Plain bearings and sleeve bearings (also referred to as bushings or journal bearings) are used to constrain, guide or reduce friction in rotary or linear applications. They function via a sliding action instead of the rolling action used by ball, roller, and needle bearings. Plain bearings and sleeve bearings are made from a variety of materials and are often self-lubricating to provide smooth operation and greater durability. They consist of one part that is built up of many types of materials, layered and combined into a load carrying system. Plain and sleeve bearings are often very inexpensive, compact, lightweight, and have a high load-carrying capacity.
Types of Plain Bearings and Sleeve Bearings
- Sleeve– A sleeve bearing is a cylindrical with straight inside and outside diameters.
- Flanged– A flanged plain bearing has a flange at one end that is used as a locating surface during assembly. Some flanges may be large enough to incorporate mounting holes used to secure the bearing in place.
- Lined bearings use a different material for the bearing surface and the material. A lining is used on the bearing surface.
Sleeve Bearing (left) and Flanged Bearing (right)
There are several important dimensional specifications for plain bearings and sleeve bearings.
Bushing clearance is the distance in the radial movement of the shaft that rides within the bushing. The operational clearance is different than the initial internal clearance. The initial clearance is always greater than the operational clearance because the bushings are expanded or compressed by interferences fits. This causes differences in thermal expansion of the bearing rings and mating components. When selecting a plain or sleeve bearing, the internal clearance should be selected based on the appropriate mounting and normal operating conditions to get the suitable operational clearance.
Bearing ID and OD is the inside diameter (ID) and the outside diameter (OD) of the bushing, not including the flange.
Length describes the overall length of the plain or sleeve bearing.
Loading of the bearing is important to calculate when making a selection. The maximum load a of a bearing is given as pounds per square inch with the maximum load capacity for static of load speed applications being 1/3 of the bearing materials compression limit.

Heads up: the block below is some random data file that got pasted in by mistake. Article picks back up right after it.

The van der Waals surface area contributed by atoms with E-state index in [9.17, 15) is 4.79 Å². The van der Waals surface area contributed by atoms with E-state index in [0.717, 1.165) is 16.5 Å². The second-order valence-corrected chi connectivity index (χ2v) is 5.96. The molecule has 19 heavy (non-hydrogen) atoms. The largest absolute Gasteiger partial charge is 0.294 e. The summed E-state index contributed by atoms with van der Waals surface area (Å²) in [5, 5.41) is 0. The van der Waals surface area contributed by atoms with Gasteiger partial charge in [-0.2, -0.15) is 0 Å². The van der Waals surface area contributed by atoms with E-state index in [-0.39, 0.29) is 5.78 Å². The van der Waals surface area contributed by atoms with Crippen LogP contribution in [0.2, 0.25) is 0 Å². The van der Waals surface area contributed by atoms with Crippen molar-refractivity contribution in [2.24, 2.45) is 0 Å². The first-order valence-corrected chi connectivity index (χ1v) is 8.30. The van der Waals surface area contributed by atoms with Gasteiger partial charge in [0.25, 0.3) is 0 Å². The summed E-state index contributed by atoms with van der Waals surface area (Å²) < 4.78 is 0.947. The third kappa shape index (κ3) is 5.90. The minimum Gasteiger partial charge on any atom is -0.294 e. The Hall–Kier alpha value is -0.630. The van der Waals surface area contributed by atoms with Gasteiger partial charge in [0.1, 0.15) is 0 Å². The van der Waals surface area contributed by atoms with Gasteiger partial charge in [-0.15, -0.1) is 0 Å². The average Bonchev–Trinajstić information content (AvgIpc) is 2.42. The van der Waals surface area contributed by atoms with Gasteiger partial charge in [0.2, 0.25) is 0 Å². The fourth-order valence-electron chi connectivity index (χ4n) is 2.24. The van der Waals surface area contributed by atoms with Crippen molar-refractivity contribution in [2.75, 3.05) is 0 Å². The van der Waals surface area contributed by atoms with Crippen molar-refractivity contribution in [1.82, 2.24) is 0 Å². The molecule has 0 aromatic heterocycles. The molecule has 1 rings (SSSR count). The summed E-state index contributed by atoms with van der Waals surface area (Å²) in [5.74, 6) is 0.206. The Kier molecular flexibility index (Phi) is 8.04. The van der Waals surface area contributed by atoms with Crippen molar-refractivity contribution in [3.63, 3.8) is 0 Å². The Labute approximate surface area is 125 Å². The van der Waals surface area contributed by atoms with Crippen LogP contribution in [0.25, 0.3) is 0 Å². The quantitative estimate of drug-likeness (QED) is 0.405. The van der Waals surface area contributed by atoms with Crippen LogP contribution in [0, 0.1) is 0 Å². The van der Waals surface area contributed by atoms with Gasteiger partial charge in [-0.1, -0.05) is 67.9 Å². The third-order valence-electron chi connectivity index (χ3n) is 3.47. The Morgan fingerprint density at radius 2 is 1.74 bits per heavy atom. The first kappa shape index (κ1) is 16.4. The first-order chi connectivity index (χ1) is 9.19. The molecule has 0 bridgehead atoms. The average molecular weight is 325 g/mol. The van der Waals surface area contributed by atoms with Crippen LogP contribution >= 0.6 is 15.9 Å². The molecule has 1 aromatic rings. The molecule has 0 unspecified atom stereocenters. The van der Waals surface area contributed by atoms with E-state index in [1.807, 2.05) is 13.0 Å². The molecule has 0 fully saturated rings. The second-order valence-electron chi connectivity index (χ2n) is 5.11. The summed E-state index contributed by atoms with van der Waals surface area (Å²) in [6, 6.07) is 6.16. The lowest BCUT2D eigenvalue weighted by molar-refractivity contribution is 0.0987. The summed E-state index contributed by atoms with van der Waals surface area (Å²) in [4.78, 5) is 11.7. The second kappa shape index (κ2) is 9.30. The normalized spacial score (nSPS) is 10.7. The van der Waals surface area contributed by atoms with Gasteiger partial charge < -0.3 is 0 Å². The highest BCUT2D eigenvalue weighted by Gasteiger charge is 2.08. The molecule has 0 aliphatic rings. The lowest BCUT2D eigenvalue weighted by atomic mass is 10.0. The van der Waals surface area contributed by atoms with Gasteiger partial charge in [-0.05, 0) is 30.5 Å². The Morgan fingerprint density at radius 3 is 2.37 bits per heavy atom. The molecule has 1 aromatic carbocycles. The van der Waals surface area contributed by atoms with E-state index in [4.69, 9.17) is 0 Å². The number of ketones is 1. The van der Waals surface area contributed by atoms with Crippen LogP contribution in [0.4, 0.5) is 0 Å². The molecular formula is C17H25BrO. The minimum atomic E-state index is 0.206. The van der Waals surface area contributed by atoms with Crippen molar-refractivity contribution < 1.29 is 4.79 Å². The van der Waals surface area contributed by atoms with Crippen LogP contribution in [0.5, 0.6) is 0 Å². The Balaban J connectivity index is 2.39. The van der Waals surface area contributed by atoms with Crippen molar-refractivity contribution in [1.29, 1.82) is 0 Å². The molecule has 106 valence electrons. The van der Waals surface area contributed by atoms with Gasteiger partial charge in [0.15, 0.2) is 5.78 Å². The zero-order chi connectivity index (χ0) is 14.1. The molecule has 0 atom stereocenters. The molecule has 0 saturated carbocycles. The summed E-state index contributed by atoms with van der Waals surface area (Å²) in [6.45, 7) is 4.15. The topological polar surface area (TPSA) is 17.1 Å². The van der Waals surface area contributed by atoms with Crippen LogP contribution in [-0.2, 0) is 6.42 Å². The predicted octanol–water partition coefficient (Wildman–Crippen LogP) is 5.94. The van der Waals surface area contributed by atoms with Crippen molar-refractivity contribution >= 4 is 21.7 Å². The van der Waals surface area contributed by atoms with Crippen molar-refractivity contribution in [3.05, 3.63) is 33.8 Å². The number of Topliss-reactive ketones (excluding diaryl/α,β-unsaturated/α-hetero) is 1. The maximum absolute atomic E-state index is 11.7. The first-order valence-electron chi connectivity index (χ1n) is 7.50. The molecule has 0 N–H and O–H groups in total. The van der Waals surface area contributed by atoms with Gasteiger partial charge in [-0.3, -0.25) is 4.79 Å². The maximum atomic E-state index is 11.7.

Rotating speed rating is related to several factors, such as bearing material, lubrication, alignment, shaft surface finish and shaft hardness.
PV value is the product of the specific load (P) and the sliding speed (V). It has a significant influence on the service life of the bushing and is important to consider when designing around the application. The lower the PV value the longer the bushing’s life. In order to calculate the PV valve, please refer to the table below.
Direction of motion and PV value calculations.
Both metric and English or imperial bearings are available. Hexagonal bores are measured across the flats. Tapered bores are measured by the smaller diameter. In terms of bushing styles, products with cylindrical or flanged bushings are commonly available.
Plain bearings and sleeve bearings use several surface materials. Some plain bearings and sleeve bearings are surfaced with oil-impregnated hardwood, usually in agricultural applications. Others contain self-lubricating surfaces made of molten graphite and metal. Since some applications run the bearing on less than full-film lubrication it is important to select the proper bearing materials and design.
Plain and sleeve bearings are available with several different features.
Self-lubricating or oil impregnated bearings do not require any external lubrication. Sintered bronze can be impregnated with oil. The principle behind self-lubricating bearings is that, during the initial run-in period of the bearing, there will be a solid lubricating film created by the transfer of a small amount of material from the bearing layer. The film comes into direct contact with the moving parts and protects the mating component to extend the service life of the bearing. Proper lubrication is a critical component of safe and efficient bearing operation. Poor lubrication can lead to fast material wear and machinery breakdowns. There are several advantages of self-lubricating bearings. These include: elimination of oil holes and grooves which cost money to machine, reduction of the machinery running cost since there is less maintenance required, simplified mechanical design of thicker walls and excellent wear resistance, and a safer environment without the dependency for oil lubricants.
The pink area shows self-lubrication
Extreme environments, including high or low temperatures, humidity, shock, and vibration require bearings that are durable, dependable, and made of a material that can withstand the most extreme conditions.
The full range of ambient operating temperatures, including those on a day-to-day basis must also be considered. The changing temperatures can affect the distance between the bushing and housing or between the bushing and shaft. If the distance becomes too small it can cause severe wear to the bushing and reduce the service life.